There’s a tendency among music journalists to discuss everything in the context of some wider trend, a ‘bit of x here, bit of y there’ way of doing things. While often of interest in and of itself, this can tend to distract a little from what’s really under the microscope. This way of doing things becomes a real problem when you’re discussing music that’s so deserving of a wider audience beyond the confines of its particular niche. No matter how many superlatives you use, you’re unlikely to lure in many newcomers with a two hundred-word spiel about the evolution of UK bass music, for example.
With that in mind I’m going to keep introductory stuff brief, try to avoid using the word purple as much as possible and cut to the chase: Guy Middleton is part of a trio of young Bristol producers who in the last couple of years have spearheaded a wholescale rewiring of dubstep’s moody soundscapes. Operating as Guido, alongside friends Gemmy and Joker he’s refined an electro-shocked mutant creature that takes melody as its basis and runs wildly amok, spray painting huge arcs of garish colour wherever there’s space to do so. He’s also won the race to put an album out. Anidea is the result and it’s a startlingly accomplished debut, fusing the melodic suss of Timbaland’s pioneering early productions to huge, spacious chunks of sub-bass that have spent the last few weeks carving holes in my speakers. The final product comes out sounding like nothing else out there, a kind of soulful bass hybrid that’s both fiendishly danceable and compulsively difficult to switch off.
I suppose it’s up for debate whether Anidea should be considered an album in the traditional, ‘one cohesive listen’ sense - the vinyl version is only six tracks long and several of the CD’s 12 have been released in some form before – but the first thing you notice is that it sure as hell flows like one. Opener ‘Anidea’ sets the precedent with possibly the most languid thing Guido’s yet put his name to, before first single ‘Orchestral Lab’ arrives in a blaze of chimes and anthemic brass. At this point it’s worth pointing out how crystal clear this all sounds; Guido builds his tracks like Lego, stacking block upon block of synthesised colour until they almost collapse, but at no point during Anidea do they ever reach oversaturation. The separation between instruments is pitch-perfect – if it weren’t for its deliciously canned feel, you could almost be fooled into thinking he was conducting a real band.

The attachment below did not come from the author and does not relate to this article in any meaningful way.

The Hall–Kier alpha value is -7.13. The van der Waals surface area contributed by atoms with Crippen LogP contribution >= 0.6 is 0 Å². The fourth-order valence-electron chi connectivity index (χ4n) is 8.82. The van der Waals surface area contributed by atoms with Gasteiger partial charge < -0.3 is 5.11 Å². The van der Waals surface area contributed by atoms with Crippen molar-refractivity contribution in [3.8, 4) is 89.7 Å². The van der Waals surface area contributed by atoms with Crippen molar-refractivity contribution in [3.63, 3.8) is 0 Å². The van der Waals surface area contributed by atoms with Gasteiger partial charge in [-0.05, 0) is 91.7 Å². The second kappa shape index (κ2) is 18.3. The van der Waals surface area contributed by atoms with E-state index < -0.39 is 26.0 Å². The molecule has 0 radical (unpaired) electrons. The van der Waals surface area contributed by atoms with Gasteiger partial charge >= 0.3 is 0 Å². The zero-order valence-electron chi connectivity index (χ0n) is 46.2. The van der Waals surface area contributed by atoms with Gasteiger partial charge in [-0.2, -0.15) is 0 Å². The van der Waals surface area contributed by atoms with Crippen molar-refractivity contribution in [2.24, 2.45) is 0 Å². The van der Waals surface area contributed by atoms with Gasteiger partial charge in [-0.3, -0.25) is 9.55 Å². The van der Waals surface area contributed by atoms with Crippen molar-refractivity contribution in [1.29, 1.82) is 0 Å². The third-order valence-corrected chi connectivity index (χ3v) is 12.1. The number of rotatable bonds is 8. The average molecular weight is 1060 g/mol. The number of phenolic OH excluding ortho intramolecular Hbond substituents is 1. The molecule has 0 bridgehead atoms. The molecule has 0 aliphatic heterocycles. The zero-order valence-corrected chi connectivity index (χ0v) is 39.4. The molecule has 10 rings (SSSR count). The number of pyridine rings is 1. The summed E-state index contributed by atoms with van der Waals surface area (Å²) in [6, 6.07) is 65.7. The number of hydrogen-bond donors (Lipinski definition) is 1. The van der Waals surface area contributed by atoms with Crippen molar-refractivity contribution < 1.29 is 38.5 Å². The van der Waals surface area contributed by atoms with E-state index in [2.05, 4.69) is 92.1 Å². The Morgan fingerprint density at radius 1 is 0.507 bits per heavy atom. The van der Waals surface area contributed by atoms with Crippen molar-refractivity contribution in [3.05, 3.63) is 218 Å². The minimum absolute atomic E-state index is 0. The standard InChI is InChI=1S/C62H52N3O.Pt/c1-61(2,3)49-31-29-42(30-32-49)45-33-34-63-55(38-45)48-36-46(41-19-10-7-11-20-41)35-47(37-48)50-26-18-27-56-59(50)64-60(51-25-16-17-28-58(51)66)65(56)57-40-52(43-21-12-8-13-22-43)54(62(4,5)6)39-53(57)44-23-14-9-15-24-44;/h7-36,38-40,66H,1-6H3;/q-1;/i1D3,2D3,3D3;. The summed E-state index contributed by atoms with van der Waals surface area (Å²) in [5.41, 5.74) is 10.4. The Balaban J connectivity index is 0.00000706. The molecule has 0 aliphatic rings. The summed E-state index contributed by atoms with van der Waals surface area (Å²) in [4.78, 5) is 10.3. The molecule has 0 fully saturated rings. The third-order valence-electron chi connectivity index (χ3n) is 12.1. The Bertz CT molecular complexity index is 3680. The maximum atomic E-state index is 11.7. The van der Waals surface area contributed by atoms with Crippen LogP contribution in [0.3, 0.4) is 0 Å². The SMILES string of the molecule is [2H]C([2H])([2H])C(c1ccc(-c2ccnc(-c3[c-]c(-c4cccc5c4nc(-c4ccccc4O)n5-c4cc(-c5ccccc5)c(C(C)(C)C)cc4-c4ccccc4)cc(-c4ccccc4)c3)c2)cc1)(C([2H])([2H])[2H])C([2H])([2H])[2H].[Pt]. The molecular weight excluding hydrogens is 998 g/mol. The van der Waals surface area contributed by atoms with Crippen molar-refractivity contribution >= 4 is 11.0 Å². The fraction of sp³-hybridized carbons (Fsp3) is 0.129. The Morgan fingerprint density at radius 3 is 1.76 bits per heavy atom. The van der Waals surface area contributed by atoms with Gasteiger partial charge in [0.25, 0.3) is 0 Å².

Throughout its length Anidea treads a fine line between immediacy – there’s no shortage of that – and the kind of delayed pay-offs that only reveal themselves over several listens. The most instant things on here are two vocal tracks, Aarya’s sweetly paranoid ‘Beautiful Complication’, originally released late last year, and an incredible re-energised version of slow jam ‘Way U Make Me Feel’. Bringing in local singer Yolanda (of Pinch’s ‘Get Up’), Guido’s hip-hop backing gradually unfurls to lift her throaty voice ever higher on waves of viscous digital soul. It’s what modern R’n’B ought to sound like, and it deserves to hit the A-lists of radio stations worldwide; the fact that it won’t perhaps makes it even more of a treasure.
Elsewhere, the album’s slow-burners display a composer’s ear: the way the grime-inspired ‘Cat In The Window’ passes through three cycles before a final chorus of horns lifts it skyward, and the tantalising minute or so of offbeat dub chords that suddenly drift into ‘Shades Of Blue’, elevate both tracks to highlight status. Mad Sax’ somehow manages to strike the right balance between seventies porn sleaze and speaker-fucking dancefloor energy, and ‘You Do It Right’ is the club banger, riding off a chorus of bleeps and abrasive Purple Wow! low-end.
What ought to open Anidea up to far wider audiences than the usual small circles that might be interested is its openness. There’s no undercurrent of pretension to be found, nary a hint of elitism or scene self-interest: just 13 fantastic tracks, as easy to listen to for the first time as to love. Whilst easily matching the heights of other big-hitting albums from its sort-of-genre, Guido’s music sets itself aside in another category entirely, independent of genre. At this point, context seems pretty irrelevant.
9Rory Gibb's Score